ISBN-13: 978-0-226-11360-9 (cloth : alk. paper) ISBN-10: 0-226-11360-4 ... HM651.C64 2007 158.1—dc22 2007022671 The paper used in this publication meets the minimum requirements of the American National Standard for Information ...
The phrase ‘trading zone’ is often used to denote any kind of interdisciplinary partnership in which two or more perspectives are combined and a new, shared language develops. In this paper we distinguish between different types of trading zone by asking whether the collaboration is co-operative or coerced and whether the end-state is a heterogeneous or homogeneous culture. In so doing, we find that the voluntary development of a new language community—what we call an inter-language trading zone—represents only one of (...) four possible configurations. In developing this argument we show how different modes of collaboration result in different kinds of trading zone, how different kinds of trading zone may be ‘nested’ inside each other and discuss how a single collaboration might move between different kinds of trading zone over time. One implication of our analysis is that interactional expertise is a central component of at least one class of trading zone.Keywords: Trading zones; Interactional expertise; Interdisciplinarity; Creole. (shrink)
Individual athletes, coaches and sports teams seek continuously for ways to improve performance and accomplishment in elite competition. New techniques of performance analysis are a crucial part of the drive for athletic perfection. This paper discusses the ethical importance of one aspect of the future potential of performance analysis in sport, combining the field of biomedicine, sports engineering and nanotechnology in the form of ‘Nanobiosensors’. This innovative technology has the potential to revolutionise sport, enabling real time biological data to be (...) collected from athletes that can be electronically distributed. Enabling precise real time performance analysis is not without ethical problems. Arguments concerning data ownership and privacy; data confidentiality; and athlete welfare are presented alongside a discussion of the use of the Precautionary Principle in making ethical evaluations. We conclude, that although the future potential use of Nanobiosensors in sports analysis offers many potential benefits, there is also a fear that it could be abused at a sporting system level. Hence, it is essential for sporting bodies to consider the development of a robust ethically informed governance framework in advance of their proliferated use. (shrink)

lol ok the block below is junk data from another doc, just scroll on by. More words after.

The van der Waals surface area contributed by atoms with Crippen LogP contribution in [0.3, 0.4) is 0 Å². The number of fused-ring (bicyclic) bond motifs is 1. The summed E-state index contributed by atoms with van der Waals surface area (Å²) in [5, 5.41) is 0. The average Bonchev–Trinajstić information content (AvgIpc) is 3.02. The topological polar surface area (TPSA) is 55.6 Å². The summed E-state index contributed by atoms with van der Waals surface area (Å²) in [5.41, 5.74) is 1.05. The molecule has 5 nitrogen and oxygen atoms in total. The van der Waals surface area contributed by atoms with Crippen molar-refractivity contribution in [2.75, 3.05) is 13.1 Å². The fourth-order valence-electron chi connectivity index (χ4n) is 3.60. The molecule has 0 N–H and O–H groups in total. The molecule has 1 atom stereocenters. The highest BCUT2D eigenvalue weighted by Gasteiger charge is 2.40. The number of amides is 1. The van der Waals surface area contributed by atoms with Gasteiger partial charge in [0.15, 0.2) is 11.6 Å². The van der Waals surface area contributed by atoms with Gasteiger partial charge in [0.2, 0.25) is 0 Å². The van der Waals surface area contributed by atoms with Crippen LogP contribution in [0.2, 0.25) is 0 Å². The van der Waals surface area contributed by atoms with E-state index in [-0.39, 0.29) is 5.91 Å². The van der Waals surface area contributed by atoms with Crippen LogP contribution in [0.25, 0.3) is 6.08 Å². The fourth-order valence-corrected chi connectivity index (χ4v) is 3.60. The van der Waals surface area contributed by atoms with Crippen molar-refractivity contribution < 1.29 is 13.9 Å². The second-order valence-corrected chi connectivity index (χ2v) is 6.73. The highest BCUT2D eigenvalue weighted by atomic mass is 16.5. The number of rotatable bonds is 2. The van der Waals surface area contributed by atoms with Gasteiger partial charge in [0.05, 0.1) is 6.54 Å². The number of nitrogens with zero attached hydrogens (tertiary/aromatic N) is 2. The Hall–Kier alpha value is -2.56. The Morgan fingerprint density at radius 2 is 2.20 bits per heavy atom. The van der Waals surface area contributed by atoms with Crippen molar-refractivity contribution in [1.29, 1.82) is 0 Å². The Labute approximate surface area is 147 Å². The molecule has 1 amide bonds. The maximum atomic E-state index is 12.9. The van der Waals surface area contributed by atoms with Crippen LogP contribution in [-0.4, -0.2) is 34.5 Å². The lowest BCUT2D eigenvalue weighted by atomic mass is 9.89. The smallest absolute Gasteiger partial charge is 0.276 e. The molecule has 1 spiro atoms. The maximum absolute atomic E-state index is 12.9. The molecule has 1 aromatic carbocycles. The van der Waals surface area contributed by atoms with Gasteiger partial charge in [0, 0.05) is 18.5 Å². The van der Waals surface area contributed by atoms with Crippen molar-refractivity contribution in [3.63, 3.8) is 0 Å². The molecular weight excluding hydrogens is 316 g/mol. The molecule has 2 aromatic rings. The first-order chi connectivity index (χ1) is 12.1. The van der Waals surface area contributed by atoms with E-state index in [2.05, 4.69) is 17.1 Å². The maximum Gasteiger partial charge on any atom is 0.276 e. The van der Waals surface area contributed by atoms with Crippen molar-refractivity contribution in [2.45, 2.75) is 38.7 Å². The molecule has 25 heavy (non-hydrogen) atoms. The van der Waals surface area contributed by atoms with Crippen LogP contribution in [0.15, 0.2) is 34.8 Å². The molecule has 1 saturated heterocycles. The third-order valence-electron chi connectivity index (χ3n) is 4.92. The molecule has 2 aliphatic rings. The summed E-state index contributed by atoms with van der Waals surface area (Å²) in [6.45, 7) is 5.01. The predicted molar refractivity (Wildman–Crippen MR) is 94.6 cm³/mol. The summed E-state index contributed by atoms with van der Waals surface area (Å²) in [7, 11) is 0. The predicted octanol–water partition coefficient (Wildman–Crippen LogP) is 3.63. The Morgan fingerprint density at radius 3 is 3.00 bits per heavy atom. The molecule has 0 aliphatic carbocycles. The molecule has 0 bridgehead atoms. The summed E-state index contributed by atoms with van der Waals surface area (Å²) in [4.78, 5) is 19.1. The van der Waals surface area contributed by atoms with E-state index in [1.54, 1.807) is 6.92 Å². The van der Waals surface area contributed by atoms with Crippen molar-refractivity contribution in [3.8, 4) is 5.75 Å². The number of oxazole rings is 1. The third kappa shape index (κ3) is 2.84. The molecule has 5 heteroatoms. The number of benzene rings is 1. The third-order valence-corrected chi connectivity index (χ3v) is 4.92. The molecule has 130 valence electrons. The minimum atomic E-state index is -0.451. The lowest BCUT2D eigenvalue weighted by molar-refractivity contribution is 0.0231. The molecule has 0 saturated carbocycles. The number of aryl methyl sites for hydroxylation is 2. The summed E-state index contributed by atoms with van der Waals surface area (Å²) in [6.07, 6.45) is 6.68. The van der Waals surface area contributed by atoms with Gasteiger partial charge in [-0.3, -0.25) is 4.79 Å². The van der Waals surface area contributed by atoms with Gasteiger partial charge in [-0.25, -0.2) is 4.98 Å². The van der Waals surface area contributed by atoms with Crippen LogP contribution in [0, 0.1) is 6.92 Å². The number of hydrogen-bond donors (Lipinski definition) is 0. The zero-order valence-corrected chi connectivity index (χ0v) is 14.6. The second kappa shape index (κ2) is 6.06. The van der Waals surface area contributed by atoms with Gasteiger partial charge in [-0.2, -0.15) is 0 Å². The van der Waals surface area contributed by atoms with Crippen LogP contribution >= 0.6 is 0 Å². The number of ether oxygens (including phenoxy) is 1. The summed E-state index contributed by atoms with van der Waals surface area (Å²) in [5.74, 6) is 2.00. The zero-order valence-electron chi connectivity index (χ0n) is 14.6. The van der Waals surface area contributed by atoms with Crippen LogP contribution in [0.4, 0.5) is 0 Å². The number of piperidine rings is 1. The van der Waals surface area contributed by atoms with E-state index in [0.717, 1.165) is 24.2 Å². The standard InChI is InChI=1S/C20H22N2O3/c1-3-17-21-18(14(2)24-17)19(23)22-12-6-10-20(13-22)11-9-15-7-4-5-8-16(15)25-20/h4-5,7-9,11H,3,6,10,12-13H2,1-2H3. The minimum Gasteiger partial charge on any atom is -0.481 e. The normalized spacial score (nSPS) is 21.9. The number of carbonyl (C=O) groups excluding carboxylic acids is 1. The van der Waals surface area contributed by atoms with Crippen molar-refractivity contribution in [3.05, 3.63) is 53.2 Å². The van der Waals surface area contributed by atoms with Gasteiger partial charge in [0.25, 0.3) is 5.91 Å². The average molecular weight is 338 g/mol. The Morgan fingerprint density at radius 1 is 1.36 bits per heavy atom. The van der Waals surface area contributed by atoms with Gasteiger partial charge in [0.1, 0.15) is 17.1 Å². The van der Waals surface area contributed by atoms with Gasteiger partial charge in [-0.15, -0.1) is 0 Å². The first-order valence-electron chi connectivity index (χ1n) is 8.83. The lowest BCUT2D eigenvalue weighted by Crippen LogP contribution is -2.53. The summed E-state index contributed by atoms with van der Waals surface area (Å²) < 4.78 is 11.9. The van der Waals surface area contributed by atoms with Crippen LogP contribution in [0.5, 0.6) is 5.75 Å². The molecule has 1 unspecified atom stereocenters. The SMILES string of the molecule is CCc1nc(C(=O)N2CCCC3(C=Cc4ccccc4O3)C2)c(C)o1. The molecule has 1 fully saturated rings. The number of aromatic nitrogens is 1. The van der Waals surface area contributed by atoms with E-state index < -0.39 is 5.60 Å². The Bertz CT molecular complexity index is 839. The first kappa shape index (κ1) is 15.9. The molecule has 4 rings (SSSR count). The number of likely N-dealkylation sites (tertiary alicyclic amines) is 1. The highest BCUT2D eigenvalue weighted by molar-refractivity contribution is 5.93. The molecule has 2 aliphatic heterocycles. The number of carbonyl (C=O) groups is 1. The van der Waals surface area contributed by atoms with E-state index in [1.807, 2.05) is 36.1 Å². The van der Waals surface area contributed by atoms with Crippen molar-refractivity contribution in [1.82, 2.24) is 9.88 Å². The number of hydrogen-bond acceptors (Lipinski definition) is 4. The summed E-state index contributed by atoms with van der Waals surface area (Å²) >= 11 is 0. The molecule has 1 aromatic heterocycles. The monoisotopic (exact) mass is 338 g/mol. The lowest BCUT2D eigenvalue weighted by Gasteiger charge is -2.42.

The outputs of economic forecasting—predictions for national economic indicators such as GDP, unemployment rates and inflation—are all highly visible. The production of these forecasts is a much more private affair, however, typically being thought of as the work of individual forecasters or forecast teams using their economic model to produce a forecast that is then made public. This conception over-emphasises the individual and the technical whilst silencing the broader social context through which economic forecasters develop the expertise that is essential (...) for the credibility of their predictions. In particular, economic forecasts are given meaning and fine-tuned through the social and institutional networks that give forecasters access to the expertise of a heterogeneous mix of academics, policy-makers and business people. Within these broader groups, individual forecasters often create private forecast ‘clubs’, where subscribers have privileged access to the expertise of the economist, but where the forecasters also have privileged access to their clients’ own expert knowledge. In examining these aspects of the forecasters’ work I show that the visible and audible activities of modelling and forecasting are made possible and plausible by virtue of the modeller’s invisible interaction with a wider network.Keywords: Expertise; Economic forecasting; Periodic table of expertise; Judgement. (shrink)